Proceedings of the National Academy of Sciences of the United States of America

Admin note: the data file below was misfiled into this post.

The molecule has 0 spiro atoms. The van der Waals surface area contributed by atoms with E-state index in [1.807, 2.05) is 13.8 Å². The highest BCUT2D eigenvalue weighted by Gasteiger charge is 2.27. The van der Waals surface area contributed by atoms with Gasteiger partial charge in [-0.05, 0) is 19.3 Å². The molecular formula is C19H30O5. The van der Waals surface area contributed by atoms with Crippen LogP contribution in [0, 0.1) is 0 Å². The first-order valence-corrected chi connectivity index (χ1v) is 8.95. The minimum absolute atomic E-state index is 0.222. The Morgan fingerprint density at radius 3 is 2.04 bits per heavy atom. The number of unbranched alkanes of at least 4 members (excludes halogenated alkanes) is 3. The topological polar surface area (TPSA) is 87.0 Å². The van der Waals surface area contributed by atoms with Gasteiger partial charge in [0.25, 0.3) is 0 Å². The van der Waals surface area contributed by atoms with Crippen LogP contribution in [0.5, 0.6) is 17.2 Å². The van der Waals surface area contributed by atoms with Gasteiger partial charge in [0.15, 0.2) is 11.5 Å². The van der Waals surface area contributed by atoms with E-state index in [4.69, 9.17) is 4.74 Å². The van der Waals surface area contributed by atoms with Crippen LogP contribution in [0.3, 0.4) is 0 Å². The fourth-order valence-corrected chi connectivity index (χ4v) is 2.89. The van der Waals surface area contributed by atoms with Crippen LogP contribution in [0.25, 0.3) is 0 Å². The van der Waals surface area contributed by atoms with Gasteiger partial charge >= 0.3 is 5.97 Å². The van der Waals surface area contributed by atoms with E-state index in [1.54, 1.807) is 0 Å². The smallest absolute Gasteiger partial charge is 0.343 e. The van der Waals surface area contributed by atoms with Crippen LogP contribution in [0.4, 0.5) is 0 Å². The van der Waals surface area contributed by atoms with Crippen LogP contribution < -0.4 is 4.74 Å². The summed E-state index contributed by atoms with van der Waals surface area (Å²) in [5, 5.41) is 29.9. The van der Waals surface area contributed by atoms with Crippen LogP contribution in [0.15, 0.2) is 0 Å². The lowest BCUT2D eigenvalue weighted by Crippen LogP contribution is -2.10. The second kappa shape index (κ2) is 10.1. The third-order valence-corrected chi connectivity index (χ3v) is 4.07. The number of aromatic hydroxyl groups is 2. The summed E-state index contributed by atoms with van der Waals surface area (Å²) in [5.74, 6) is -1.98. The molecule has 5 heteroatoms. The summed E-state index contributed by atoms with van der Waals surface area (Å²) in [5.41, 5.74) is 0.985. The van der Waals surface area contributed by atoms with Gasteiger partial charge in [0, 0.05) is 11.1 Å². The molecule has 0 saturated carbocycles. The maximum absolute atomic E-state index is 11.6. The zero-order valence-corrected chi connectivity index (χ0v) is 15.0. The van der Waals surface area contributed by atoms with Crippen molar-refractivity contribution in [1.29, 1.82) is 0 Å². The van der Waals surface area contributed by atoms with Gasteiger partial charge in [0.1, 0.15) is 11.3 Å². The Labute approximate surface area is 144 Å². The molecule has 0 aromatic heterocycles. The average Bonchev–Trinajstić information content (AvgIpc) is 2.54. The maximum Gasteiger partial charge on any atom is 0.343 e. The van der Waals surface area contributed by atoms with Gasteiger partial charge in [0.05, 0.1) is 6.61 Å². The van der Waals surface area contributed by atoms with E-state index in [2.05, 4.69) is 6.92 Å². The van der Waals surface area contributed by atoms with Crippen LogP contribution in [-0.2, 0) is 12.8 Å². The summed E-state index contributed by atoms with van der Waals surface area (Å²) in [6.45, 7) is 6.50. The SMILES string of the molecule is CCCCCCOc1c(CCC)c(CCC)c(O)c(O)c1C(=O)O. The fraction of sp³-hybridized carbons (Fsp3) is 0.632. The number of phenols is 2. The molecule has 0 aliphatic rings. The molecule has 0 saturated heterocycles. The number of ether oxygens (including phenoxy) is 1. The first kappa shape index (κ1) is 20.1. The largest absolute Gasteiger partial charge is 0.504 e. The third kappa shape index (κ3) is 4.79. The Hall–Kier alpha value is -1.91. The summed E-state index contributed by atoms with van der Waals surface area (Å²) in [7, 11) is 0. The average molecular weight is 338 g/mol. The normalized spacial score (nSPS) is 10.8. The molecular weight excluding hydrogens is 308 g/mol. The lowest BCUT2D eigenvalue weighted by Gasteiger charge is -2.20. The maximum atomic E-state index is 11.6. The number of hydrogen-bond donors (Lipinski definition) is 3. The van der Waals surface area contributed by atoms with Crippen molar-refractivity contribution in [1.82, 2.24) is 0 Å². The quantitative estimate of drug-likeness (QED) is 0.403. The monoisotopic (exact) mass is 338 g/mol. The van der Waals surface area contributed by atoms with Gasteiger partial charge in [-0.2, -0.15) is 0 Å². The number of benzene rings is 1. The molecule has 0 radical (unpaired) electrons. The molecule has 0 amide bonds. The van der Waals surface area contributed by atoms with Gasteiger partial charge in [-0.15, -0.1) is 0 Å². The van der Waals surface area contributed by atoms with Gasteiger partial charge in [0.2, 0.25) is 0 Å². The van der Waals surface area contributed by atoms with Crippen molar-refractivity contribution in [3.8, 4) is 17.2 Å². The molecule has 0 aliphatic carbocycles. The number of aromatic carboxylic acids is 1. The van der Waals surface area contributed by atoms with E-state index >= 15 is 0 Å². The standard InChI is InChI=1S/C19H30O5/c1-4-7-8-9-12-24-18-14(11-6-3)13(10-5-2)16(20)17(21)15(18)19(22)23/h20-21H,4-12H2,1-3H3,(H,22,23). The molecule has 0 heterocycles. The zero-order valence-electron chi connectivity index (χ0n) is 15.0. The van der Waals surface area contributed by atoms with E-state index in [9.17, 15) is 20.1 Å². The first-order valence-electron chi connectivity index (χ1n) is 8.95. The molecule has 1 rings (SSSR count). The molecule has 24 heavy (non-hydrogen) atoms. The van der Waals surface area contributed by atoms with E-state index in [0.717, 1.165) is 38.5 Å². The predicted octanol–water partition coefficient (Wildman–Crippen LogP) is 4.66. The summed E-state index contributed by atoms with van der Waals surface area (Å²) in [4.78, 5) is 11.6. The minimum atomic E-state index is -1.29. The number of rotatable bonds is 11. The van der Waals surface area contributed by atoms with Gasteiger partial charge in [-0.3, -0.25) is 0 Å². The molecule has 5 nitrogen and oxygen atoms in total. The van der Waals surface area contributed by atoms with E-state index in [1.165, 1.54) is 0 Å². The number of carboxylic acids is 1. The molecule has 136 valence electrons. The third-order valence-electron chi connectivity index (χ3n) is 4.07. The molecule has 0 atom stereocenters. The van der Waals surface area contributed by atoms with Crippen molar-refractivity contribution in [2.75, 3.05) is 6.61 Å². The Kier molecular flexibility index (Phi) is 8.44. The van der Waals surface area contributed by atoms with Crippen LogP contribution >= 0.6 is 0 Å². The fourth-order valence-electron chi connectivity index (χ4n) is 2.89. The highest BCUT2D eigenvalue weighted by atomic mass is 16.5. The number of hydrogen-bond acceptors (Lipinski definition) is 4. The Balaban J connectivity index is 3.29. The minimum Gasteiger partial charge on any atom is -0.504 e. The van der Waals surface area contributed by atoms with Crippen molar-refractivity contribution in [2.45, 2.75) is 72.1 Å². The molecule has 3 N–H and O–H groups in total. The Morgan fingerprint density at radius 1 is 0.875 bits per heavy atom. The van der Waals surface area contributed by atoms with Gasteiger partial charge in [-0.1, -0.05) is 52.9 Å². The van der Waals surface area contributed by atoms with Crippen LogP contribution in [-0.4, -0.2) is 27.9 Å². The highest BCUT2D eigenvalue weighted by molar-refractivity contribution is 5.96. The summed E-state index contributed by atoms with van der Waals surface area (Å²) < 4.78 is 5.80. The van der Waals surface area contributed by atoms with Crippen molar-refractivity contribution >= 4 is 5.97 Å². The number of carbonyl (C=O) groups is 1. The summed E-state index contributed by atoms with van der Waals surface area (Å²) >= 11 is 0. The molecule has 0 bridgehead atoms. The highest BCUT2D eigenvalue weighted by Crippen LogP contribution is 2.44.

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One might expect that children with varying genetic mutations or children raised in low socioeconomic status environments would display different deficits. Although this expectation may hold for phenotypic outcomes in older children and adults, cross-syndrome comparisons in infancy reveal many common neural and sociocognitive deficits. The challenge is to track dynamic trajectories over developmental time rather than focus on end states like in adult neuropsychological studies. We contrast the developmental and adult approaches with examples from the cognitive and social domains, and we conclude that static models of adult brain lesions cannot be used to account for the dynamics of change in genetic and environmentally induced disorders in children.